Sean Connery Is About to Shoot You aka: Target The Audience
Watch our movie — or else.
"December 1, 1903: Edwin Porter's The Great Train Robbery debuts. The plot: a wisecracking former cop fights train-jackers at 15 mph. Thrilling audiences with its pioneering realism and papier-mache trains, the final scene — in which the villain turns and fires his gun directly into the camera — was said to have so terrified the audience that they would often shriek in terror, screaming out 'Yippie ky yay, motherfucker!' as one."
When a character points a weapon at the camera so it looks like he is about to attack the audience with it. Sean Connery is not actually required; this just happens in a number of posters for his movies, such as the one illustrated here, as well as several Bond film posters most notably for Never Say Never Again.
The more aggressive Sister Trope of Pistol Pose, this trope is frequently used on movie posters, DVD/VHS cases, and book covers. The star of the work is pointing a gun directly at the audience. It's that simple.
Note that while this usually involves guns, other weapons and even fists can also be used. The "Superman Is About To Punch You!" variant, in particular, is quite common on comic book covers. And certain movies◊.
This trope is often used in movies themselves as well, although the MPAA prohibits its usage in green-band (all ages) trailers. If the character actually attacks the audience, it's The Fourth Wall Will Not Protect You.
See also Pistol Pose, Stab the Sky. Often overlaps with Floating Head Syndrome. Sword Pointing is a variation. Not to be confused with Bond Gun Barrel (which, nonetheless, often features this trope, sometimes literally).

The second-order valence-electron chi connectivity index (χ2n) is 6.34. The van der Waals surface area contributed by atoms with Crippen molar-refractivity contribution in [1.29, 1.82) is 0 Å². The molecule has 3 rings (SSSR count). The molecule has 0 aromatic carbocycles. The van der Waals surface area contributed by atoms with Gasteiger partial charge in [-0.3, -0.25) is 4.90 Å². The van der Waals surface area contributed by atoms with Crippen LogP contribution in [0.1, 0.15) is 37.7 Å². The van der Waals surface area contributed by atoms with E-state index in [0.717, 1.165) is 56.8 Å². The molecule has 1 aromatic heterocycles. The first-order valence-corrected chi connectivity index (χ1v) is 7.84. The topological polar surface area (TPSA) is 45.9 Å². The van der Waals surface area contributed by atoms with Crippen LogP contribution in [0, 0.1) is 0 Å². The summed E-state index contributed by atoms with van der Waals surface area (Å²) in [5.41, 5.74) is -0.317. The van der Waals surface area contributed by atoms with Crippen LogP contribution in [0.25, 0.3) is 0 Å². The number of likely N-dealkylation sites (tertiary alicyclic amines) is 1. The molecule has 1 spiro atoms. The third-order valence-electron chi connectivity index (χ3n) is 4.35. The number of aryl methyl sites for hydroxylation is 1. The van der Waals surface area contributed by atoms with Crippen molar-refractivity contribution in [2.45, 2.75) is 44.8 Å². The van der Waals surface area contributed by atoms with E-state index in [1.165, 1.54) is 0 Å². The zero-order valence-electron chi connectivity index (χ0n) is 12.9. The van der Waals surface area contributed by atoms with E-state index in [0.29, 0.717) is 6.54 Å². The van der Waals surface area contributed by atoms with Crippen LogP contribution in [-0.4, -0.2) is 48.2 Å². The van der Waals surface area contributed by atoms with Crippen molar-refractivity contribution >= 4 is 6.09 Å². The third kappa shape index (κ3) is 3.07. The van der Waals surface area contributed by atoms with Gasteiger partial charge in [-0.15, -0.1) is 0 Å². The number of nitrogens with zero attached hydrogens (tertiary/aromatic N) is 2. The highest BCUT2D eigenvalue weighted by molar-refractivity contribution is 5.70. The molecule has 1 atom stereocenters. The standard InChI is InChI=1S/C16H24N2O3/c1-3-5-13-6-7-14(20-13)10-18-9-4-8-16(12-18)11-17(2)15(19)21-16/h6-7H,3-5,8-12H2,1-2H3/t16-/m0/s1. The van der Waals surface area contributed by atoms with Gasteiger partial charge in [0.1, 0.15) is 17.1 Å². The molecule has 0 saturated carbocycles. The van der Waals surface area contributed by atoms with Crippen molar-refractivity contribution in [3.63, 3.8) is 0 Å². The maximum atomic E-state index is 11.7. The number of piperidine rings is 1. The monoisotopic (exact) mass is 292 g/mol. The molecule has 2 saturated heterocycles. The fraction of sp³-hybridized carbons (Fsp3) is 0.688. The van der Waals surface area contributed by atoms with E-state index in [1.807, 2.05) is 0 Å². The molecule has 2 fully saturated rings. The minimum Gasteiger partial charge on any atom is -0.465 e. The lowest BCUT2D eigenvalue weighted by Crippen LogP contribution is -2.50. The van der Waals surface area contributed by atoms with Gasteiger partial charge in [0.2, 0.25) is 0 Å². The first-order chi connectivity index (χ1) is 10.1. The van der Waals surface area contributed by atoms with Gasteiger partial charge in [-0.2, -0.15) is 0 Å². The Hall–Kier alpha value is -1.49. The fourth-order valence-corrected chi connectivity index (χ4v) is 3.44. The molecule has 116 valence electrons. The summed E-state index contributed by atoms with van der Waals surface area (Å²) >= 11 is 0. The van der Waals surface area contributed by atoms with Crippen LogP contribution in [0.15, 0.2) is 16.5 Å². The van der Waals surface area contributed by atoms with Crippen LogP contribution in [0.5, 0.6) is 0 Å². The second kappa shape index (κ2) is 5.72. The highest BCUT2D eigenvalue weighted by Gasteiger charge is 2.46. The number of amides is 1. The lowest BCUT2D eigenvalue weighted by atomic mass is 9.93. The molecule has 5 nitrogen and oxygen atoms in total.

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Anime & Manga
Not a cover or a poster, but pretty much par for the course for this series's promotional art: Noir - Kirika and Mireille◊ Are About To Shoot...Well, Everybody!
In the U.S. one-sheet for Golden Eye, Pierce Brosnan is definitely about to shoot you◊. He was actually so much about to shoot you in this advance poster that, according to the book James Bond: 50 Years of Movie Posters, the poster was rejected in the UK and several other territories!
The Killer does this a lot, most famously the scene where Chow Yun-Fat takes out his target at the restaurant during the first major shootout of the movie.
Not to mention the vision that Jenny has of Ah Jong firing directly at the camera, with a sea of blood behind him.
In Serenity, both Mal and River point their guns at the camera at different times, and at the end of the movie, River is glaring directly at the camera after slaughtering an entire army of Reavers, looking for all the world like she's about to take those bloodstained blades in her hands to the audience next.
When performing the theme song to The Three Caballeros, Panchito points one of his guns at the camera and it sings the lyric "and we'll stay so".
The second shootout (the one not dictated by Steve Buscemi) of Desperado features Antonio Banderas firing two full clips into the camera, and in the extras Robert Rodriguez points out that the force of the blanks and the closeness of the pistols knocked off the flash dampener.